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The amazing strategies behind Caribou antlers. Nature has its reasons.

Caribou with large set of antlers

Caribou antlers all have a story to tell...

by Ian Thorleifson

Caribou antlers are spectacular to look at, but the strategies behind their growth and importance to an individual caribou are even more amazing. Everyone knows that males like to show off for females – that goes without saying. Caribou bulls are no different than males from other species, and the females do respond appropriately, but the showing off and responding is much more complex than just a look.

A caribou bull weighs about 325 pounds or 160 kg. They start with a bare forehead every spring, and in less than 120 days they grow a complete set of antlers that may weigh as much as 35 pounds – 10 percent of their body weight! That kind of growth is almost magical – in fact, no other living tissue grows that quickly except mushrooms!

While the antlers are growing, they are soft, covered with skin and hair and made up of spongy cartilage. They feel like your nose and similarly also have a bone at the base. Unlike your nose however, in the last month of antler growth the cartilage calcifies and becomes hard bone.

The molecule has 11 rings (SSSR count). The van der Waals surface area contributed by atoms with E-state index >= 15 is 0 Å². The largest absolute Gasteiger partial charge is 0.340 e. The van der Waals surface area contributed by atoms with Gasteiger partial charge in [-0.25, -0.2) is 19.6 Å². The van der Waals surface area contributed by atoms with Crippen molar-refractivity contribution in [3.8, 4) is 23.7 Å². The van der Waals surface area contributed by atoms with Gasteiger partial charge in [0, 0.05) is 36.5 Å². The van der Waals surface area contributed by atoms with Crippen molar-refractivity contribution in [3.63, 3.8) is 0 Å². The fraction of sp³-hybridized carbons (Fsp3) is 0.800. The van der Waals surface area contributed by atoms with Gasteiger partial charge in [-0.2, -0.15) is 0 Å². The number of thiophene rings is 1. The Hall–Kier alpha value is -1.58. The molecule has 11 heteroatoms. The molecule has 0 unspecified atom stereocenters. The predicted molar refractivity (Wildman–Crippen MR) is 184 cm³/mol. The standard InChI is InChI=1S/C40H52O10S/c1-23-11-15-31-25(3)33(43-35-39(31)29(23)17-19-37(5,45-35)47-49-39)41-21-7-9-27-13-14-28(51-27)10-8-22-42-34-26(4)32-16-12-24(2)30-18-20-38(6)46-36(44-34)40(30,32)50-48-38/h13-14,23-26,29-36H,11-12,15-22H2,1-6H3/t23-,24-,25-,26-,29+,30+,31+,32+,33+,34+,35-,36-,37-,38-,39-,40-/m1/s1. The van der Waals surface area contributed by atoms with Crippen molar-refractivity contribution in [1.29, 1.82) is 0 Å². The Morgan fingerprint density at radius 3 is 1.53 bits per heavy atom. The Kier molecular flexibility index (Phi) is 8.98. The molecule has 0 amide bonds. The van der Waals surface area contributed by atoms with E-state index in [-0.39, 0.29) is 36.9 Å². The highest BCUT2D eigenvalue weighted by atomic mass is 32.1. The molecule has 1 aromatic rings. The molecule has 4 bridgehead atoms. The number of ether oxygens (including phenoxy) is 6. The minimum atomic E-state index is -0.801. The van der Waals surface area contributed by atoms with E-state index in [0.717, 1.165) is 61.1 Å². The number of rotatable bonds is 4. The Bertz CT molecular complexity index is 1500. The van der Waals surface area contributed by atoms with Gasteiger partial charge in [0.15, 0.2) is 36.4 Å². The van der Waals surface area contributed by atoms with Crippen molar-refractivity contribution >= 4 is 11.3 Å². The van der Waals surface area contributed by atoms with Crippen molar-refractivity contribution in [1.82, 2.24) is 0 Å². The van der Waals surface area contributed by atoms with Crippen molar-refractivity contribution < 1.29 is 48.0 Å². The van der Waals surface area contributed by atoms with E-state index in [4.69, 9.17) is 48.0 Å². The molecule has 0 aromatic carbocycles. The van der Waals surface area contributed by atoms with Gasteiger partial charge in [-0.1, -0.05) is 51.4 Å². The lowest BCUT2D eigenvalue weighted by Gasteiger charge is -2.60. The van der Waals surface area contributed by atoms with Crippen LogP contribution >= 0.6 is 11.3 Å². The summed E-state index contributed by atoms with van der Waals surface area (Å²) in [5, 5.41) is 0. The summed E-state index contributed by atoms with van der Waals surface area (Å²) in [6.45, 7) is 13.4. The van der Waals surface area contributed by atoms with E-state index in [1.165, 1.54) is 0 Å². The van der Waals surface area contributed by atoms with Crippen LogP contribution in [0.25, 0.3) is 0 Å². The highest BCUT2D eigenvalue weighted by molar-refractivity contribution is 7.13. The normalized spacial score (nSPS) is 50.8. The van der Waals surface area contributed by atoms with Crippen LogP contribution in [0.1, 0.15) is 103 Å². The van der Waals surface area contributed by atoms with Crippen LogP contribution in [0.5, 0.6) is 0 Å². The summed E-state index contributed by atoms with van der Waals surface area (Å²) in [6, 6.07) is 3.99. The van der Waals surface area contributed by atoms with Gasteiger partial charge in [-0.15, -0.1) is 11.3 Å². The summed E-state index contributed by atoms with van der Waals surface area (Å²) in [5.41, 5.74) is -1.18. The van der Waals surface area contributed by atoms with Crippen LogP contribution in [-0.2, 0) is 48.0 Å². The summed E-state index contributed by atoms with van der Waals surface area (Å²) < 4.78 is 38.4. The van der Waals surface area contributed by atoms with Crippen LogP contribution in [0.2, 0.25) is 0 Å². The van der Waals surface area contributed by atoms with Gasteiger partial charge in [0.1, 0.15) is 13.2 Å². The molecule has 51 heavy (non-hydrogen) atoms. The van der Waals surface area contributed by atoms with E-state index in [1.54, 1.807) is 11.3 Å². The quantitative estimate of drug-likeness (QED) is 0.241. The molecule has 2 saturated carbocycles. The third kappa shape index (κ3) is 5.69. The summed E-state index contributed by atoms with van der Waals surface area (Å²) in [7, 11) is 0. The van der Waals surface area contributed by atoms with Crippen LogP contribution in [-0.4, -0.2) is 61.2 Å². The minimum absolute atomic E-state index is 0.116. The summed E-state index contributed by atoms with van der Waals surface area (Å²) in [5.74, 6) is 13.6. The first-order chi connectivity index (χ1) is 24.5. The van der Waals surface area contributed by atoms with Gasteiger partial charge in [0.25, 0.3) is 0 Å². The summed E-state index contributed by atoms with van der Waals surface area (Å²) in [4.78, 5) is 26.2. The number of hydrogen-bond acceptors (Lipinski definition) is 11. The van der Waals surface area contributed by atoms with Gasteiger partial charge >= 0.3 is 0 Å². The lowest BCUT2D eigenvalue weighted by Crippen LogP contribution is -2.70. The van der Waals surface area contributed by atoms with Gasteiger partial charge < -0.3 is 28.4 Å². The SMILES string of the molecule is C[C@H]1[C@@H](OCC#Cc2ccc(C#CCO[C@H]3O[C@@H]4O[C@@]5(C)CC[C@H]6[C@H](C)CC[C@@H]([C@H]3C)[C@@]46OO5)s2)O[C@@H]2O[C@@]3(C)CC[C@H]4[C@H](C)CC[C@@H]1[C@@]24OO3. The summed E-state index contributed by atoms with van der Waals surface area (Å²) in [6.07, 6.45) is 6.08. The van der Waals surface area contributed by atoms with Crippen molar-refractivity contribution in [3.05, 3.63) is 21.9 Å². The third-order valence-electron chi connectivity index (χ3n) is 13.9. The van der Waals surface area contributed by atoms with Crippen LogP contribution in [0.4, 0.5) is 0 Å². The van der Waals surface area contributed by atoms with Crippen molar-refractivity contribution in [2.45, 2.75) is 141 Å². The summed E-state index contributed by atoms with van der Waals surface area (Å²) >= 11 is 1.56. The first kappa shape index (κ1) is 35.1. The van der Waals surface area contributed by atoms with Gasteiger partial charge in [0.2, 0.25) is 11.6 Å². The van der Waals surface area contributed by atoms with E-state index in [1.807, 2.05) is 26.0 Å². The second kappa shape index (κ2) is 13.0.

To keep the antlers tough and resilient enough to withstand the incredible pressures of battling with other bulls, the blood flow in the antlers – super quick and of large volume while the antlers are growing – slows to just the bare minimum. This prevents the bone from becoming too hard, as to be brittle and easy to break.

Growing new appendages that weigh 10 percent of body weight in such a short period of time takes more energy and nutrients than a bull caribou can generate by eating, so he robs his own skeleton for building materials like calcium and phosphorus, to the point where his ribs would break easily if they were struck in the summer. This is why the bulls complete their antler growth at least a month before the rut. They need to gobble as much nutrition as possible to replace those borrowed building materials and get strong and fat before the rut.

Antlers are expensive, but they add up to a graphic demonstration of the bull’s health, ability to mobilize nutrients and avoid predation – a measure of his vibrancy and value as a sire of many caribou calves.

Caribou cows grow antlers as well, but their strategies are quite different. Their antlers are much smaller than the ones the bulls grow, and they don’t need them to “show off” with – they need them to fight with at feeding sites and to fend off predators.

Bulls grow their antlers earlier in the year, use them in the rut, and drop them as soon as the rut is over. Cows grow their antlers later, and carry them all winter.  Amazingly, cows that are not pregnant going into the winter drop their antlers earlier as well, so by late spring and calving time, all the antler advantage in competition for nutrients or fighting wolves goes to the pregnant cows. Shortly after the calves are born in early June, newly growing plants offer a flood of nutrients. The cows drop their remaining antlers and…

nature’s elegant cycle begins anew.

Please (polar) bear with me…

Polar bear looking fior lunch! Rebecca Reimer Photo

Polar bear looking for lunch! - Rebecca Reimer Photo

by Doreen Booth